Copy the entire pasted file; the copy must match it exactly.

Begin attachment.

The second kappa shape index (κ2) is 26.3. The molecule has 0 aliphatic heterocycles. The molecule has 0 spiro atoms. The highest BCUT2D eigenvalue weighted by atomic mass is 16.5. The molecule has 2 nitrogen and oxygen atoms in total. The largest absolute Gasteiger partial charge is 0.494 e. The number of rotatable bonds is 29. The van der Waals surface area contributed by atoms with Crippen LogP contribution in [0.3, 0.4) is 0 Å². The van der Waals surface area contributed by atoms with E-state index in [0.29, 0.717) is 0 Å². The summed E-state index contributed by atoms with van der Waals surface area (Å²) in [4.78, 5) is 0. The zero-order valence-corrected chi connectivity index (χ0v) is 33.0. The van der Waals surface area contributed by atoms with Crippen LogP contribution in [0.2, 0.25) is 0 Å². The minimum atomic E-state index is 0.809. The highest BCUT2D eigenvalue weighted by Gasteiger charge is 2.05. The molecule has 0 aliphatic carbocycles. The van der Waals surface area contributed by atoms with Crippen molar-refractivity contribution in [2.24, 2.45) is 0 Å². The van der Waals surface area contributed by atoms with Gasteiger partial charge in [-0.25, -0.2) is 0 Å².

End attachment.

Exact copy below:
The second kappa shape index (κ2) is 26.3. The molecule has 0 aliphatic heterocycles. The molecule has 0 spiro atoms. The highest BCUT2D eigenvalue weighted by atomic mass is 16.5. The molecule has 2 nitrogen and oxygen atoms in total. The largest absolute Gasteiger partial charge is 0.494 e. The number of rotatable bonds is 29. The van der Waals surface area contributed by atoms with Crippen LogP contribution in [0.3, 0.4) is 0 Å². The van der Waals surface area contributed by atoms with E-state index in [0.29, 0.717) is 0 Å². The summed E-state index contributed by atoms with van der Waals surface area (Å²) in [4.78, 5) is 0. The zero-order valence-corrected chi connectivity index (χ0v) is 33.0. The van der Waals surface area contributed by atoms with Crippen LogP contribution in [0.2, 0.25) is 0 Å². The minimum atomic E-state index is 0.809. The highest BCUT2D eigenvalue weighted by Gasteiger charge is 2.05. The molecule has 0 aliphatic carbocycles. The van der Waals surface area contributed by atoms with Crippen molar-refractivity contribution in [2.24, 2.45) is 0 Å². The van der Waals surface area contributed by atoms with Gasteiger partial charge in [-0.25, -0.2) is 0 Å².